Once a member of ICC, the main mechanism for engaging with the ICC is through our Commissions and Committees.
ICC commissions are member only, international consensus-based forums composed of world business experts from around the ICC network. Commissions provide a vehicle for policy development, rule-making and representing ICC positions at major international institutions.
There are currently 12 commissions that broadly mirror key functions within international companies:
Generally, commissions meet twice a year, often in conjunction with meetings and major events in the international calendar, organised by the UN or other relevant international institutions. Commissions vary in size and remit with the Banking and Arbitration and Dispute Resolution Commissions being the largest with up to 4-600+ members supported by a wide range of working groups and task forces working on policy issues. UK business experts are drawn from the UK membership and formally nominated to represent the UK by the Secretary General. Commission representatives then input on behalf of the membership and feedback to committees post commission meetings.
ICC Committees (sometimes referred to as Shadow Commissions or Commissions in other countries) are member only, consensus-based forums at national level.
Their purpose is to agree national policy positions, oversee national programmes of action before feeding into ICC Commissions. Committees typically meet twice a year prior to ICC Commissions and are made up of 25-40 business experts. They act as focused, decision making forums for all policy activity in the UK. Committees are representative with members rotating on a regular basis.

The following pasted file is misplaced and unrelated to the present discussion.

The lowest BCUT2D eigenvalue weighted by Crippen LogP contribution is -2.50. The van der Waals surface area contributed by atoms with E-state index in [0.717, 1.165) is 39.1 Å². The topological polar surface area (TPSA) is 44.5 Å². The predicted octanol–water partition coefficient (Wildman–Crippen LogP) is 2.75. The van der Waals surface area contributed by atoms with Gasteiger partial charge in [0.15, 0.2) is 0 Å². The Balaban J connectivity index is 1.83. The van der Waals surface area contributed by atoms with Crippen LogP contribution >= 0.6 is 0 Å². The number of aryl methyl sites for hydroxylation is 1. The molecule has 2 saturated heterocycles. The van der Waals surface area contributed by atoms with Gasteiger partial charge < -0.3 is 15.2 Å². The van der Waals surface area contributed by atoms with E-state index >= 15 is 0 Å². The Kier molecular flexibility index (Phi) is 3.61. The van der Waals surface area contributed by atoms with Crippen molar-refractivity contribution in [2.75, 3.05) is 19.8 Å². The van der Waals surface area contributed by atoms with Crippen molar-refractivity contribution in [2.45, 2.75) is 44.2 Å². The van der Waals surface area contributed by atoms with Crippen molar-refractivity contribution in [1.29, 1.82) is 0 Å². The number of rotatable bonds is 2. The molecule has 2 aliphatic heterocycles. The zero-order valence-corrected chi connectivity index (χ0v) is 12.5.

The UK currently has 8 committees:
ICC United Kingdom Arbitration Nominations Committee
ICC United Kingdom may be requested by the ICC International Court of Arbitration® (“ICC Court”) or the ICC International Centre for ADR (ICC Centre) to propose British nationals with the required qualifications to serve in each case.
ICC United Kingdom may also propose non-nationals residing in the UK. This process is administered by the ICC United Kingdom Arbitration Nominations Committee, which interacts with the Secretariat of the ICC Court to enhance the appointment process.
If you are an arbitrator and would like to be considered for an ICC Arbitration, or have any questions about the process please contact us at email@example.com
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